US 2639095 A
Description (OCR text may contain errors)
y 9, 1953 A. H. CUBBERLEY HEATING CONTROL SYSTEM 2 Sheets-Sheet 1 Filed Sept. 23, 1949 MONITOR HEAT EXCHANGER ROOM THERMOSTATS RELAY HEAT SOURCE OPERATHVG MEAMS y 1953 A. H. CUBBERLEY HEATING CONTROL SYSTEM 2 Sheets-Sheet 2 Filed Sept. 23. 1949 Patented May 19, 1953 UNITED STATES oFFIcE 2,639,095 swi s a's-m Amarlah H. Cubberley, Belleville, N. J i spartan Septe be 23, Ser a 51 7-55.?! 3 Claims. (01 I Y if N This invention reletes to improvements in means for h mal centra r heating e e-ten that is responsive to QlItQQ r tfi npeifafiurc'va'r ation.
The p s th s invsn p i RWY @9 in a eat tra stem. iml d n he enha c r which ar supplied with a heating medium from a generating source, control means therefor which includes a luralit f circuits adapted. to selectively actuate electrical means for governing the generation and admission of a supplied heating medium to the heat exchangers of the heat transfer system, whereby part or parts or the whole of the capacity of said heat e cha gers can be select vel brou ht into a out of service accordingly as outdoor (temperature drops or rises; said circuits including thermostatic means, exposed to and responsive to outdoor temperature, Iorautomatically and selectively rendering said circuits operative.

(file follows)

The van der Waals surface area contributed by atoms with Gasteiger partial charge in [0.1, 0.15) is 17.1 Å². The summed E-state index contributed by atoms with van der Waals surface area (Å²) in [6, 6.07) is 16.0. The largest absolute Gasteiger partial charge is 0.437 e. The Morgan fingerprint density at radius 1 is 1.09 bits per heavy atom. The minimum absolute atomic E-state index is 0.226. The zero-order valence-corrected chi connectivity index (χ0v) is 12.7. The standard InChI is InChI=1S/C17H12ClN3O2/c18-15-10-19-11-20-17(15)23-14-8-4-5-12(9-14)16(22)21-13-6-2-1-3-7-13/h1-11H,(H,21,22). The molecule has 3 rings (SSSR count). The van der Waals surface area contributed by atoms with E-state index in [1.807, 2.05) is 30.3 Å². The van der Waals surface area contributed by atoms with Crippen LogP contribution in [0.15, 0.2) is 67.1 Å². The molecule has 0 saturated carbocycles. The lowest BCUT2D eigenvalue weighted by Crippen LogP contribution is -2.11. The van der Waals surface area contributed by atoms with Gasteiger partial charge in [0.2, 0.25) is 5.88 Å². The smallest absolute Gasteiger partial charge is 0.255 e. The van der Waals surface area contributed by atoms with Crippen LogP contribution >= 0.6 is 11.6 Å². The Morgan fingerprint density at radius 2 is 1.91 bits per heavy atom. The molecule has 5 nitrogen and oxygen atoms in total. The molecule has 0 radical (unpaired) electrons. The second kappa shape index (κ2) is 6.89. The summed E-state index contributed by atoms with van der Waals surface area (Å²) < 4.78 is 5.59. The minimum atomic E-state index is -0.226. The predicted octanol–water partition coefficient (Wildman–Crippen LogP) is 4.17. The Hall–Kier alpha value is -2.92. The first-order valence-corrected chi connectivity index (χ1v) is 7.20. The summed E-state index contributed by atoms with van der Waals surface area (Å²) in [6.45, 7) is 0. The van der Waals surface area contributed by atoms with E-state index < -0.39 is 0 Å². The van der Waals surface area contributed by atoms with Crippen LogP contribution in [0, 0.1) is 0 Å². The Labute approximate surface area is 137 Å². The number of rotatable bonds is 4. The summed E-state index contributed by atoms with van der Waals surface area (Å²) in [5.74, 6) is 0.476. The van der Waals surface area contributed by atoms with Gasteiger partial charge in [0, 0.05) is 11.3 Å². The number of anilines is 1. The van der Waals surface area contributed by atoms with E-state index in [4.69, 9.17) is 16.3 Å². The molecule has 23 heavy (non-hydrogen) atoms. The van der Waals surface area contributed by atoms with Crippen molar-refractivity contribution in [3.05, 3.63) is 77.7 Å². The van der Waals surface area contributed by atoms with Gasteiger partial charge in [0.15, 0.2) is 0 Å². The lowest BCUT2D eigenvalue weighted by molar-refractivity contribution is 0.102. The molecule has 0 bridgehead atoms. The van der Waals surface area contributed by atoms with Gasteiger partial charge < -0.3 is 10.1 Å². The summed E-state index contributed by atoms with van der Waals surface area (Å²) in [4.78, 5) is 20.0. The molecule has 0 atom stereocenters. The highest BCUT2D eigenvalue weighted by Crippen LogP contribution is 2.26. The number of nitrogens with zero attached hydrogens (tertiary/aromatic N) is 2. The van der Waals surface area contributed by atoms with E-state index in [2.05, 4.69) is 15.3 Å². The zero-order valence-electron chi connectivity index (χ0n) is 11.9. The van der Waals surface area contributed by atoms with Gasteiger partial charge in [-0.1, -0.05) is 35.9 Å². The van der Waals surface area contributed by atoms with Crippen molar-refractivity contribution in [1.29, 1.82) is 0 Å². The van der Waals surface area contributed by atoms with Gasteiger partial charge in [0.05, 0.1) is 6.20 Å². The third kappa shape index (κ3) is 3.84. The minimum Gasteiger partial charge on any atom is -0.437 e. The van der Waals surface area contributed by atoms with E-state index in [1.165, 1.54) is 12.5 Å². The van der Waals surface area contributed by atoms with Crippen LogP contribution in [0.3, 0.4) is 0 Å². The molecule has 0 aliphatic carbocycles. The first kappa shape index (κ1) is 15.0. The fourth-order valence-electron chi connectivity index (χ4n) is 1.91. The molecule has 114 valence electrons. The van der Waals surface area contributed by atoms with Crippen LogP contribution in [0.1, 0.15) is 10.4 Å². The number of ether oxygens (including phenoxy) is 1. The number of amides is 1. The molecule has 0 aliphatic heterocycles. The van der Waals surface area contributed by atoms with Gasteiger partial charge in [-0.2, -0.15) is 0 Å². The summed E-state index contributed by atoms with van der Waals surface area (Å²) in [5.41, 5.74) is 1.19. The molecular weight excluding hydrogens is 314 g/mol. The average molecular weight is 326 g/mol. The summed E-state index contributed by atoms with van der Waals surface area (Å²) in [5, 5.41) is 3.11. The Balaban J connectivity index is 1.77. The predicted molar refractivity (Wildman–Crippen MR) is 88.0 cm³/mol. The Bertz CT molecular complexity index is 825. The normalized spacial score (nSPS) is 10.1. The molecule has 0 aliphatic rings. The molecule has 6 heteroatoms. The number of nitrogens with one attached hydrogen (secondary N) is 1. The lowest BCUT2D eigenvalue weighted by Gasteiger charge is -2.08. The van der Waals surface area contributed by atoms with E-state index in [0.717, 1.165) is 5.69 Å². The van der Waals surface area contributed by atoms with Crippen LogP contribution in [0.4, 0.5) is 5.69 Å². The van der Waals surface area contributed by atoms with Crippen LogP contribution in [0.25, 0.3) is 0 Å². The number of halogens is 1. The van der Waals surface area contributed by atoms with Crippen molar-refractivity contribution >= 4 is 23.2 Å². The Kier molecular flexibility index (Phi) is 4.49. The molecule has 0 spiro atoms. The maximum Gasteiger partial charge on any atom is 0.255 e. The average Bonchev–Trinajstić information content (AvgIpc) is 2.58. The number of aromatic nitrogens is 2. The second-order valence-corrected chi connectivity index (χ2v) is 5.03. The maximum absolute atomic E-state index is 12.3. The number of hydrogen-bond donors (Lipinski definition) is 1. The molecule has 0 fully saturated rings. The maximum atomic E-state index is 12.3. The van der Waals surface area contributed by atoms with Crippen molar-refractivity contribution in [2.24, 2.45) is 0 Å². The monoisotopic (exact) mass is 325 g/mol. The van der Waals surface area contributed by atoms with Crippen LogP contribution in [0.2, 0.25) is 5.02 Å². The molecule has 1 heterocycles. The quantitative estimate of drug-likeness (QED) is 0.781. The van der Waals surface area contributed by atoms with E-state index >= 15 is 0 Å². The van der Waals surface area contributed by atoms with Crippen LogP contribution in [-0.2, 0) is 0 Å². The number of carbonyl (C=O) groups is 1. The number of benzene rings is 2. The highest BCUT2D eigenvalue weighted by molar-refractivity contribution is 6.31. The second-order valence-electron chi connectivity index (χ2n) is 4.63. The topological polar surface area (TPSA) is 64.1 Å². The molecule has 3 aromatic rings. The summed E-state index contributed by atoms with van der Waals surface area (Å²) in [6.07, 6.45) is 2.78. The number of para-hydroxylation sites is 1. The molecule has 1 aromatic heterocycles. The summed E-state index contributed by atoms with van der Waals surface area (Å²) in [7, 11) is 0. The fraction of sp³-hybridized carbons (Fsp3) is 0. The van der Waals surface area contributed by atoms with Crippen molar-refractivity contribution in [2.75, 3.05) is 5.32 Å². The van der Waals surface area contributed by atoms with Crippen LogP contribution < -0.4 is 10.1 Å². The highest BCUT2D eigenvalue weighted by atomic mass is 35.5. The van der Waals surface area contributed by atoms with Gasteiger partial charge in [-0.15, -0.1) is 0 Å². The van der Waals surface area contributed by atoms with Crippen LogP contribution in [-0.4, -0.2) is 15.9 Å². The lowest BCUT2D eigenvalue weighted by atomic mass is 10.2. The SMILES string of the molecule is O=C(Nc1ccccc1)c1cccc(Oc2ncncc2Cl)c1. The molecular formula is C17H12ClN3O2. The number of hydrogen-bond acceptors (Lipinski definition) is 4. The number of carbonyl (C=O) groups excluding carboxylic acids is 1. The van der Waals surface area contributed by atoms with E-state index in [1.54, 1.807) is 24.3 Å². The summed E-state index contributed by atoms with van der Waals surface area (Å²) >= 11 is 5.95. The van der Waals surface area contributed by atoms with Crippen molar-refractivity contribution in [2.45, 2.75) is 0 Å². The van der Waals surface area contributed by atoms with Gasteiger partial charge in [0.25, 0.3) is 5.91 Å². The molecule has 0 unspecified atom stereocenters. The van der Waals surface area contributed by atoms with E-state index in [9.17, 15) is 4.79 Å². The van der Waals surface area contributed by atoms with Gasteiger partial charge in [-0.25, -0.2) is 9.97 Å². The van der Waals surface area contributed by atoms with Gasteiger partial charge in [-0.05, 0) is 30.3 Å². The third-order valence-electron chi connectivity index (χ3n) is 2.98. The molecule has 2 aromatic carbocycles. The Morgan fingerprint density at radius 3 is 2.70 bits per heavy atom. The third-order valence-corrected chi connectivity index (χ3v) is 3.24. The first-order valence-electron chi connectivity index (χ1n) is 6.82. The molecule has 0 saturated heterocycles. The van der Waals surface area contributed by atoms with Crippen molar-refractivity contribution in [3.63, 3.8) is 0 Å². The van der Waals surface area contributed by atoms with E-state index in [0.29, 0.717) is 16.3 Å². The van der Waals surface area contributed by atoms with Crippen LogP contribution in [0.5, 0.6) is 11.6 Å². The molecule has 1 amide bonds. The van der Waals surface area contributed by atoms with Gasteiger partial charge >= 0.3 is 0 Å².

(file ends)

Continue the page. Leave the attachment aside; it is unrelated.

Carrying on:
The invention has for a Iurther objec o P O- vide, in a thermalcontrol means for heating ,systems of the kind referred t0, a plurality of thermostatic switching devices for the selector circuits apted to he installe qu d ors an which are respectively subject .to operation under different ranges of outdoor temperature, ,and which are adapted ,to be 50 adjusted ior successive operation from ,onetemperature range to another that an operative switching device which is responsive .to ,one temperature range will not temperature ranges will assure thathoth switching devices, respectively responsive ,to said successive temperatureranges, iwill bepperative during the lapping temperature degrees of said ranges, and consequently no break or interruption in the operation 2of -,the thermal control I means can occur at any time.
Another object of this invention is ,to provide a thermal control means .of the kind mferred to which is adapted to operate inconiunction with day and night roomtthermostatsnincluding a cooperative dayand :nlghtprogramiclocklif desired, through a .commonrelay means ,by which 91M. H .r g. l is a diagramnratlcshowingof thetherflO mal control system of this invention; Fig. 2 is a fragmentary face" or plan view of a thermostatic switching device" for outdoor installation subiect to influence of outdoor temperature; and Fig. 3 is a' longitudinal sectional view, takenon line 3-3 in F1812.